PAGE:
Learning Strategy Purpose:
Think-Pair-Share is a highly flexible active learning strategy that can utilized to achieve a wide range of intended purposes. Students are much more likely to engage and think about the question when the dialogue is reduced to pairs. In large class discussions, much fewer students actually speak to a larger class and the same students typically respond. This strategy encourages greater student accountability and pushes each student to think and make sense of the question posed. The question itself, if aimed at complex and higher level thinking, can help students think more deeply about content read before class, new material introduced in class through lecture, media, student presentations, guest speakers, demonstrations, or other activities. In addition, it is difficult for students to disengage when using Think-Pair-Share. The activity can enable students to connect concepts to their lives, to prior concepts, solve problems, uncover confusion or misconceptions, and affirm their grasp of ideas introduced.
- Before beginning this activity, the instructor should begin the class by asking everyone to be seated next to at least one other person in order to be close enough to introduce this activity. This way, the instructor does not need to uproot students from their seats as part of the activity.
- The instructor prompts student thinking with an open-ended question (online or face to face) and asks students to think about their response. Very often, instructors will ask students to jot down their response. The written responses may be collected if the instructor would like to use their individual notes as the basis or portion of points earned for in class low stakes activities rather than take attendance. In this case, the students need to be told to include their name on the handed in response.
- After an appropriate time of thinking, the instructor asks students to turn to a partner and form a
- The instructor asks each pair to take turns sharing their responses.
- It is helpful to include the instructions on a slide on the screen or handout and to tell them how much time they will have. The instructor may want to tell students when half of the allotted time has passed in order to ensure that both members can have the opportunity to share their thinking.
- The instructor should roam around the room while the pairs are sharing in order to gauge the time allotted and to gain a sense of what the students are sharing.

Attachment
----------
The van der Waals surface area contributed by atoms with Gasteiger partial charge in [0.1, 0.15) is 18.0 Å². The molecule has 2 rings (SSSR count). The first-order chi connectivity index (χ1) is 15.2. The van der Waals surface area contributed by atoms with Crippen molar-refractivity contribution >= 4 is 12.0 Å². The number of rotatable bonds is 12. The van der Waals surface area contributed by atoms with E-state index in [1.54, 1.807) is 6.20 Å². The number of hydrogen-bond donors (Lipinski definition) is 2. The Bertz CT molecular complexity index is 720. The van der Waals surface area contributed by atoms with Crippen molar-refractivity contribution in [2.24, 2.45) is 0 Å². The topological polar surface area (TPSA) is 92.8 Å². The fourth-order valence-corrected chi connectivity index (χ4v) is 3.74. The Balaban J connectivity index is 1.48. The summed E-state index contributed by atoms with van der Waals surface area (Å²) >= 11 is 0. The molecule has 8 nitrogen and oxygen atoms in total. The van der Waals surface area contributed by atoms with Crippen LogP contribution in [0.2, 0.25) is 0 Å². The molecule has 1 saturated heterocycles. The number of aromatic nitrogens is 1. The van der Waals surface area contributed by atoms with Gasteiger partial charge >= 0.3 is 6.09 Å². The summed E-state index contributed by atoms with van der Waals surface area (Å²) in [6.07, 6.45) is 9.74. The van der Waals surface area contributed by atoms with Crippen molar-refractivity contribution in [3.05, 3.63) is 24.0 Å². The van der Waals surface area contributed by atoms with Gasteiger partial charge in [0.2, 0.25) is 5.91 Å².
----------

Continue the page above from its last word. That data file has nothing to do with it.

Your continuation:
- Once the sharing has concluded, the instructor may choose to follow the activity by asking some of the pairs to share their responses. The instructor may wish to gather the variation among the students or highlight the commonalities. If the complexity of the question has raised misunderstandings among the students and made them more visible to the instructor, he or she can raise those concerns and clarify the ideas or invite students to help explain their own thinking.
Think-Pair-Share Class Size:
This strategy is used well in very small or very large classes.
In an asynchronous online environment, Think-Pair-Share can be used by structuring the interaction between the pairs. The instructor may pre-arrange students in pairs in order to utilize pairs frequently throughout the course. The exchange between the paired members can then be read only by the instructor and two members of each pair. This would prove logistically cumbersome for a very large class. Give the lack of time limitations, online Think-Share can be done in groups of three. Small groups are ideal in or out of class when the exchange needs to reach a complex, higher level of learning as fewer voices are coming in and out of the conversation.
The time needed for this activity can range from a very few minutes (Think – 1; Pair-1; Share:2) to a rather lengthy interactive exercise, depending on the question and its complexity. If the instructor chooses for students to jot down their thoughts, more time may be needed.
The success of this activity is very likely. Whereas full class discussions can be risky and involve awkward pauses, this activity easily starts students talking and the room soon buzzes with their voices. However, it is critical that the instructor has outlined the learning outcomes for the activity in order to ensure that the activity achieves its intended purpose(s), If the question is too simple or the students are allotted too little or too much time, it may seem like busy work or not very useful.
Additional Relevant Resources and Links
- How to do a Think Pair Share – TeachLikeThis (Video Clip)
- CETL Face-to-face workshops:
- CETL Online workshops:
- CETL Website/Virtual Teaching Commons materials: